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RTÉ Áras debate heckler says she filled in audience form accurately to get on the show

Norma Burke, AKA, Bunty Twuntingdon McFluff, said she had a “Jennifer Lawrence moment” as she tried to leave the audience.

Image: Dublin City Council/Screenshot

THE WOMAN WHO interrupted the Claire Byrne Show’s live presidential debate said that she filled in a form accurately to secure a place in the audience – and added that she wasn’t planning on interrupting the show.

Norma Burke, aka Bunty Twuntingdon McFluff, interrupted the first televised debate of the presidential campaign as Dragons’ Den investor Peter Casey was answering a question.

But she said that after listening to candidates answer questions like “what is your favourite part of the Constitution?” Burke said that she’d reached her limit.

“I’ve had enough of this and I’m leaving,” she said, and decided to move. She said she hadn’t planned on interrupting and wasn’t heckling – what interrupted the discussion was when she fell down the stairs as she was leaving.

“I had a bit of a Jennifer Lawrence moment,” she said, referencing the moment the actress stumbled on the steps as she went to collect her Oscar.

“My heels were a tiny bit big I had my coat and my bag and I slipped. I have a nice massive bruise now.”

How Burke got on the show

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In a statement to TheJournal.ie last night, RTÉ said that the audience was selected based on open applications from members of the public.

The audience was selected by an external company to be representative both geographically, politically and demographically of the electorate.

“We regret a member of the audience decided to interrupt the candidates,” it added.

Despite this statement, a number of people on Twitter wondered why Bunty wasn’t removed beforehand by RTÉ, as she had given a satirical speech at a Dublin City Council meeting to nominate presidential candidates last month.

“I didn’t plan to heckle,” she responds. “I don’t see any reason why they’d ask me to leave, if they had asked me to leave I would have taken umbrage to that.”

But Burke concurs with the RTÉ statement, and said that she applied to be a member of the audience as everyone else had. 

There was an open call to apply to be in the audience and then I got selected company called Amárach Research. They asked me to fill in a questionnaire as they were looking for ‘a diverse mix’.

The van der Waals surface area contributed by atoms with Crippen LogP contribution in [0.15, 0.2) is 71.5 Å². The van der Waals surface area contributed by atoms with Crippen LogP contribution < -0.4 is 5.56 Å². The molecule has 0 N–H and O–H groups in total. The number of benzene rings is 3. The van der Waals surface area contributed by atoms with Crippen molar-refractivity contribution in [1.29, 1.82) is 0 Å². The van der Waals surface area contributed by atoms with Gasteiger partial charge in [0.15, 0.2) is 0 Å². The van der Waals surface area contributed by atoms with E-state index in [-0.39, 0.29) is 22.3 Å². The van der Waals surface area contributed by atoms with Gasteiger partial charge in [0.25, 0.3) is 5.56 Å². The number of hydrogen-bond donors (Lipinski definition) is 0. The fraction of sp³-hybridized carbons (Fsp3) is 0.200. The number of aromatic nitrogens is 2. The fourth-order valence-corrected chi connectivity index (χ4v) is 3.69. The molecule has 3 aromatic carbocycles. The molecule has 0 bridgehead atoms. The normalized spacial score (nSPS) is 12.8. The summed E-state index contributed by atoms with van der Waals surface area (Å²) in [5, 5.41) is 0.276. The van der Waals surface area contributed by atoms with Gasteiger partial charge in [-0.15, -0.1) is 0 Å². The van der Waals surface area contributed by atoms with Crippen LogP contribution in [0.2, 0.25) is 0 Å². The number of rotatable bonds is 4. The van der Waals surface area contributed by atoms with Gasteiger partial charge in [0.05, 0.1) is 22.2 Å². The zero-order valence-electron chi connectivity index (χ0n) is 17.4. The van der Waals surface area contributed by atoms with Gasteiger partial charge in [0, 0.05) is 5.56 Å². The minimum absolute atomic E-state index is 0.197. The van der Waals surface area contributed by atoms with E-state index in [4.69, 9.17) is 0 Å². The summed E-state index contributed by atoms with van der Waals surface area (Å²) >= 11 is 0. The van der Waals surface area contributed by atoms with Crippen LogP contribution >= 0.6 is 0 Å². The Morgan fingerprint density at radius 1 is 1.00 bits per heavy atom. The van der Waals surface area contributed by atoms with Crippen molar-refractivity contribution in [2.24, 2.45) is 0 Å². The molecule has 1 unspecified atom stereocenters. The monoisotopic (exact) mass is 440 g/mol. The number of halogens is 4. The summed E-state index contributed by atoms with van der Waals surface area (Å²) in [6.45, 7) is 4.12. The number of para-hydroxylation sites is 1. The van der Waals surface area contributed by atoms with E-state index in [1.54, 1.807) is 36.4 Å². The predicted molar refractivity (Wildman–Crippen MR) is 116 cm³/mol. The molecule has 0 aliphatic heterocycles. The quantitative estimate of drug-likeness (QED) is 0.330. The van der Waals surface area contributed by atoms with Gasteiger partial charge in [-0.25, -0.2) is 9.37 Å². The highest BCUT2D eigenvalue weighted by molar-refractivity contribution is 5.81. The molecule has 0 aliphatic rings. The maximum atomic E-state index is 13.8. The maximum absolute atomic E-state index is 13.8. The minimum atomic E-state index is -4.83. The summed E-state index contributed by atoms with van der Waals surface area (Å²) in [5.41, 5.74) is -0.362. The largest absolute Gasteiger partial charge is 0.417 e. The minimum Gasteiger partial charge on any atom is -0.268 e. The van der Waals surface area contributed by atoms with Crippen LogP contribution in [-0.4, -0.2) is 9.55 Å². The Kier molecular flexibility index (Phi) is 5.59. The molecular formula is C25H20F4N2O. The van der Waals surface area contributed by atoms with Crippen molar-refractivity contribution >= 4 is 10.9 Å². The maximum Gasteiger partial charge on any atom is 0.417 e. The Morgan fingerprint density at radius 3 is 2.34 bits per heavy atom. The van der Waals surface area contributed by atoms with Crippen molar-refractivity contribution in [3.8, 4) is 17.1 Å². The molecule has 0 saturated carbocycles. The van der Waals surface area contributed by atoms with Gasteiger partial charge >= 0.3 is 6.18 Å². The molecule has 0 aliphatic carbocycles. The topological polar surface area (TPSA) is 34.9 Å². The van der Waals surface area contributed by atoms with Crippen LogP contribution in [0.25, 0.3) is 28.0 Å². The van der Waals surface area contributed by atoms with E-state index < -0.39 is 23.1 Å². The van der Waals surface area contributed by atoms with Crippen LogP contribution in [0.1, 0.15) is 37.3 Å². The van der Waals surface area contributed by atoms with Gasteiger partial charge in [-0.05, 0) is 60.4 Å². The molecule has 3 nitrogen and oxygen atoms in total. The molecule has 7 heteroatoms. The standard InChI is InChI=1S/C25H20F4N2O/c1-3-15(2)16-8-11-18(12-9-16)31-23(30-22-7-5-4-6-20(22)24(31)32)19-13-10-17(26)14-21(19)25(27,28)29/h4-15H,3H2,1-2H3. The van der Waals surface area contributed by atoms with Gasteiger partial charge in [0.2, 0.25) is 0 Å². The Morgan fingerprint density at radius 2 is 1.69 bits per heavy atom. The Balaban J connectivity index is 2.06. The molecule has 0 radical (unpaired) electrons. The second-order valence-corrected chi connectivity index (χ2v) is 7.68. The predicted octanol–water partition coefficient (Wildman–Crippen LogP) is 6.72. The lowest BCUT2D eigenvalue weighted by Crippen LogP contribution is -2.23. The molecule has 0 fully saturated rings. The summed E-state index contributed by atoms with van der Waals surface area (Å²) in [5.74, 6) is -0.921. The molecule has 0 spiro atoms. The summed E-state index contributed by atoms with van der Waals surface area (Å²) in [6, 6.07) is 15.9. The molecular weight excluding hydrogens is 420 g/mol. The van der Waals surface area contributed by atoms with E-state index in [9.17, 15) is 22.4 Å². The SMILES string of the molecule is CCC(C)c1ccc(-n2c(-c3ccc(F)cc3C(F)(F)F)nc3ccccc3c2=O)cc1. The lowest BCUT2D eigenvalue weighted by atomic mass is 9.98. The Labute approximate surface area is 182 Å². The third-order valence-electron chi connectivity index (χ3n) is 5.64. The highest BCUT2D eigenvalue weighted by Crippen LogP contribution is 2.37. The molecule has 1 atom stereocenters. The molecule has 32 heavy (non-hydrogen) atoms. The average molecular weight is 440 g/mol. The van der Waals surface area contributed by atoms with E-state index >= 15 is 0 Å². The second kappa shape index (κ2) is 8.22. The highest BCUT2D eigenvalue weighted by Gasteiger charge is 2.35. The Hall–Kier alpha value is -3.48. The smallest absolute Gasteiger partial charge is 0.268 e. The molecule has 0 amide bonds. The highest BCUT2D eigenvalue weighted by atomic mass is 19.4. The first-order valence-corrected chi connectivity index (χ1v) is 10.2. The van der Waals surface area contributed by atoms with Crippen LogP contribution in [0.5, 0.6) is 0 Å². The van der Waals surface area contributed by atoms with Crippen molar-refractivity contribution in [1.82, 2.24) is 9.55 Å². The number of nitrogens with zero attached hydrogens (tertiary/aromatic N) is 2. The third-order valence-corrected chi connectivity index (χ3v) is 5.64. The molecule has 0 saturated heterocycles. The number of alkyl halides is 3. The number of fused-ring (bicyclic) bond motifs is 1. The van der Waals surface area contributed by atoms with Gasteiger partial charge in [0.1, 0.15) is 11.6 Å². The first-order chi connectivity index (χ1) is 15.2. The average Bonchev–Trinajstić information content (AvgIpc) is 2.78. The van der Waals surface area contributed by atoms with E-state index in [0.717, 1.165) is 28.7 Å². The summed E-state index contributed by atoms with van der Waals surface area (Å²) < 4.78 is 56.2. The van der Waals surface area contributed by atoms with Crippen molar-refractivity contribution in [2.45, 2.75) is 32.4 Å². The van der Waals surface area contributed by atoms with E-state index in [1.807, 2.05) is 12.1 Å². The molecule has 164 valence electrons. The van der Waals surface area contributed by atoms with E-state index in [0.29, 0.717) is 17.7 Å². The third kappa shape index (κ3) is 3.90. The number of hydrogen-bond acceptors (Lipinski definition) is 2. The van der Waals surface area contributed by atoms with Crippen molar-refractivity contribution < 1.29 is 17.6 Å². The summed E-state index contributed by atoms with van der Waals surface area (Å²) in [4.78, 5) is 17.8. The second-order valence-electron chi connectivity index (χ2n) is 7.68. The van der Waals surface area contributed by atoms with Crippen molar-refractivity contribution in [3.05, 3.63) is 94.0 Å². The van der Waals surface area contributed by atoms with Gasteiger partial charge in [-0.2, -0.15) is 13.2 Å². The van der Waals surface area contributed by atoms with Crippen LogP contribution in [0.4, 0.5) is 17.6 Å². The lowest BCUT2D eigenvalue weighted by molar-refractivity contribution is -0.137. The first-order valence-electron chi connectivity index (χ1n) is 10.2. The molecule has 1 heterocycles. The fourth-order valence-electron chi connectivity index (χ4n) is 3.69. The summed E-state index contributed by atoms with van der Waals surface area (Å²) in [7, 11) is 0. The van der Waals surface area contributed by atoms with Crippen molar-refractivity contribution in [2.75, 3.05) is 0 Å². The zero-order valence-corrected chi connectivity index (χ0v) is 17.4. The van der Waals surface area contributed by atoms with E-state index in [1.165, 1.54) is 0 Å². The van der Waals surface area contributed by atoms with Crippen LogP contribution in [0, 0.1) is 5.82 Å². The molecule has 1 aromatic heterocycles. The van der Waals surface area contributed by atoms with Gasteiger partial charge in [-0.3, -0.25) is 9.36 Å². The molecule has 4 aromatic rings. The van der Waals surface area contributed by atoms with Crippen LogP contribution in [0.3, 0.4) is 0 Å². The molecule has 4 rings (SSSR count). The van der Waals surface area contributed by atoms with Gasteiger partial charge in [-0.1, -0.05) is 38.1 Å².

“So I filled in the age bracket I’m in, gender, where I was in the country, whether I was a member of a political party, whether I was campaigning for any other candidates, etc.

“And then they contacted me to say ‘You’ve been selected to be in the audience, please click this to say you still want to come’.”

When asked whether the form should have included a question on whether you’ve applied to be a presidential nominee, Burke said:

That would have maybe been a question, I don’t think they thought of it, you wouldn’t really think of that.

Question

She said that audience members were asked to submit questions to ask the candidates, and she did the same. Although it wasn’t guaranteed that each audience member would get to ask a question, when candidates were “waffling on”, she decided that they wouldn’t reach her question and wanted to leave.

Her question was whether business candidates thought there should be a six-year hiatus before they take up the office of the president.

This would allow the six year rule on the statute of limitations to expire so that there isn’t legal action during the presidency “that could to bring the office into disrepute”.

She said that the question occurred to her based an ongoing legal dispute between Gallagher and Nokia Ireland over a heating system, and that she’d want the Dragons’ Den investors’ opinions on this, as well as what other candidates would make of such a rule.

“It was a bona fide question,” she said.

A few members of the audience said that Burke’s presence in the studio “seemed staged”.

There’s been talk that I’m a plant to help someone else. I’m not. Also if I was supporting someone there’s nothing wrong with that, and I’d also be perfectly upfront about that.

I asked if she’d be attending the next televised presidential debate on Virgin Media One tomorrow, which is hosted by Pat Kenny.

“I haven’t been invited,” she said. “But I’d be delighted to accept their invitation and if they let me ask a question, I promise I’ll behave. I’ve lots more killer questions.”

Comments are off as an ongoing legal case has been referenced

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